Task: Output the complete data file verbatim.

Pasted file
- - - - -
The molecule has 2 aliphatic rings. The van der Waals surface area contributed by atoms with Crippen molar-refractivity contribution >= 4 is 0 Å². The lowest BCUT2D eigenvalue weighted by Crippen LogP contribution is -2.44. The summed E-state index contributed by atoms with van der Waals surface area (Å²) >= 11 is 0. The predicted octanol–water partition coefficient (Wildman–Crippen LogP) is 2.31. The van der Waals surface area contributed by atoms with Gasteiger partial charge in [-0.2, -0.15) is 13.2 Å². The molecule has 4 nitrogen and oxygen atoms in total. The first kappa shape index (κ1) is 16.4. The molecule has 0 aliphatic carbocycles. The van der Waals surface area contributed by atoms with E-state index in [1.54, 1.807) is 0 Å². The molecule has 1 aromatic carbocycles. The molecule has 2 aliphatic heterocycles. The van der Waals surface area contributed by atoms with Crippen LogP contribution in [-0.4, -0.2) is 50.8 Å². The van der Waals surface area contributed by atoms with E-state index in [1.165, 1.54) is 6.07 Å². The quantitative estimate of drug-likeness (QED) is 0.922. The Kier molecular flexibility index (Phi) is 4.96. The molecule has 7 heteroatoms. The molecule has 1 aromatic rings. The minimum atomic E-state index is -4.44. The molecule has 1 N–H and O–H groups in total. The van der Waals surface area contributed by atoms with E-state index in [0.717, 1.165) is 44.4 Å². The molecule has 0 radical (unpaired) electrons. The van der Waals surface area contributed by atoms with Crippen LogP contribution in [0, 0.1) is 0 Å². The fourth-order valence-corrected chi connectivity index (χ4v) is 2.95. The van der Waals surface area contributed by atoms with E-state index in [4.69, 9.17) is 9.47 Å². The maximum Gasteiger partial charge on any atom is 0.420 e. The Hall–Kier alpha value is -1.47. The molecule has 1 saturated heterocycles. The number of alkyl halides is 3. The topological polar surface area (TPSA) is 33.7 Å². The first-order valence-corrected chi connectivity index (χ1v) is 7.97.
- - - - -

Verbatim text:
The molecule has 2 aliphatic rings. The van der Waals surface area contributed by atoms with Crippen molar-refractivity contribution >= 4 is 0 Å². The lowest BCUT2D eigenvalue weighted by Crippen LogP contribution is -2.44. The summed E-state index contributed by atoms with van der Waals surface area (Å²) >= 11 is 0. The predicted octanol–water partition coefficient (Wildman–Crippen LogP) is 2.31. The van der Waals surface area contributed by atoms with Gasteiger partial charge in [-0.2, -0.15) is 13.2 Å². The molecule has 4 nitrogen and oxygen atoms in total. The first kappa shape index (κ1) is 16.4. The molecule has 0 aliphatic carbocycles. The van der Waals surface area contributed by atoms with E-state index in [1.54, 1.807) is 0 Å². The molecule has 1 aromatic carbocycles. The molecule has 2 aliphatic heterocycles. The van der Waals surface area contributed by atoms with Crippen LogP contribution in [-0.4, -0.2) is 50.8 Å². The van der Waals surface area contributed by atoms with E-state index in [1.165, 1.54) is 6.07 Å². The quantitative estimate of drug-likeness (QED) is 0.922. The Kier molecular flexibility index (Phi) is 4.96. The molecule has 7 heteroatoms. The molecule has 1 aromatic rings. The minimum atomic E-state index is -4.44. The molecule has 1 N–H and O–H groups in total. The van der Waals surface area contributed by atoms with E-state index in [0.717, 1.165) is 44.4 Å². The molecule has 0 radical (unpaired) electrons. The van der Waals surface area contributed by atoms with Crippen LogP contribution in [0, 0.1) is 0 Å². The fourth-order valence-corrected chi connectivity index (χ4v) is 2.95. The van der Waals surface area contributed by atoms with E-state index in [4.69, 9.17) is 9.47 Å². The maximum Gasteiger partial charge on any atom is 0.420 e. The Hall–Kier alpha value is -1.47. The molecule has 1 saturated heterocycles. The number of alkyl halides is 3. The topological polar surface area (TPSA) is 33.7 Å². The first-order valence-corrected chi connectivity index (χ1v) is 7.97.